A. I have been substituting G Fund for part of the F Fund allocation in my client portfolios for the past two years.
March 11th, 2013 | Uncategorized
Q. I am a GS-04, Step 10. My account balance as of Dec. 31 would provide me with a lifetime Thrift Savings Plan monthly amount of $451. As of this time, I contribute $300 every pay period to TSP. Let’s say my goal is to have a lifetime TSP monthly amount of $1,000. By how much would I have to increase my TSP amount each pay period? I am 52 years old. I am under FERS. If I was offered an early retirement, should I take it? Or should take the chance of getting furloughed for an uncertain amount of time?
A. Unfortunately, it is impossible to answer your question, since the answer will depend upon a number of factors including the rate of return on your TSP investment between now and the time of you buy your annuity, the sequence of the returns and how they align with your savings contributions, the way you manage your TSP account and the annuity payout rate in effect at the time of purchase. You should consider seeking the help of a trustworthy and cost effective investment adviser.
February 21st, 2013 | Uncategorized
Q. I am 37 years old, invested 100 percent in L2030. I have 25 years left to work, and I’m happy with 5 percent growth. I’m afraid of sequestration effects, so I’m planning to move 100 percent into G fund this week. I will move it back into L2030 after sequestration, when it posts three months of positive share price gain. Good plan or bad?
February 11th, 2013 | Uncategorized
Q. I am 55 with 13 years of service. My wife is three years younger than me and will work three additional years — until I am 65.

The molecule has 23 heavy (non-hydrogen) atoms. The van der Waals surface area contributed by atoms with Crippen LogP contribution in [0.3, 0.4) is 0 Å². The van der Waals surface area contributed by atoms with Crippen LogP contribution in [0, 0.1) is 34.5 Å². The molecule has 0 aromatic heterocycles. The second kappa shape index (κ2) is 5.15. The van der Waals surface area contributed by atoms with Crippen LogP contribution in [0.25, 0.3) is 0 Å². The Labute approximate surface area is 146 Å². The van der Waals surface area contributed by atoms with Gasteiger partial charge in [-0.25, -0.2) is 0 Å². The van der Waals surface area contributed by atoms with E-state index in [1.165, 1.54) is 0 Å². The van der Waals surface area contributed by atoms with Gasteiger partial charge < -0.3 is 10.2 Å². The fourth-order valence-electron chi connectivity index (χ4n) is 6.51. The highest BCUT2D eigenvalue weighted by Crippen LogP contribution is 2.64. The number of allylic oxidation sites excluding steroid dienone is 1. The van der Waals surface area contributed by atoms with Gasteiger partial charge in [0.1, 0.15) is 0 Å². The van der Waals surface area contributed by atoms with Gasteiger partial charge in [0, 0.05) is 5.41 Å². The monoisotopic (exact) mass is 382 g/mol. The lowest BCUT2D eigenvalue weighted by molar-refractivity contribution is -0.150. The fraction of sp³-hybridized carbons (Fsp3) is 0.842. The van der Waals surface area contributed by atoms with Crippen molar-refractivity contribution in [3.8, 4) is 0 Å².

My Thrift Savings Plan balance is approximately $200,000, and I hope to retire at 62. My wife and I have other investments of approximately $300,000, totaling $500,000 (mostly 401(k), but approximately 20 percent Roth).
I understand that when I am retired and after we reach the “threshold,” I will pay one of every two dollars made. Is this true for dollars dispersed from Roth accounts? I understood them to be “tax-free.”
A. Distributions from a TSP account, Roth or traditional, whether or not they are taxable, do not count as earned income for purposes of offsetting Social Security benefits.
January 28th, 2013 | Uncategorized
Q. I have worked in the GS system for 13 years, and I have always taken out the maximum percentage allowed for my Thrift Savings Plan. For the past 13 years, I have put everything into the G Fund. I am not very educated on which funds to invest in. At this time, I have $165,000 in my TSP account. I would like to know which funds I should invest in and what percentage would best suited for me. I am 42 years old, and I plan to work until I am 65 to 67 years of age.
A. You’ve asked the big question: “Which allocation is best suited to YOU?” No one can answer this question properly without knowing a lot about you, your goals, resources, and constraints. Without the proper analysis and understanding, the best you can do is to choose the L Fund that most closely corresponds to your life expectancy.
January 23rd, 2013 | Uncategorized
Q. If I am 52 years old and have all of my contributions in the L Fund now at 100 percent, and expect to retire in 2028, what would you recommend on how to distribute my percentages among the other funds?
A. This is like asking what kind of car you should buy. The correct answer depends entirely upon what you expect the car to do. If you don’t know what to do, you can pick the L Fund that most closely corresponds to your life expectancy and use that. This is like choosing to buy a four-door sedan, though. It’s most likely to meet the needs of most people, but if you intend to use it to haul bricks, it might not work out too well.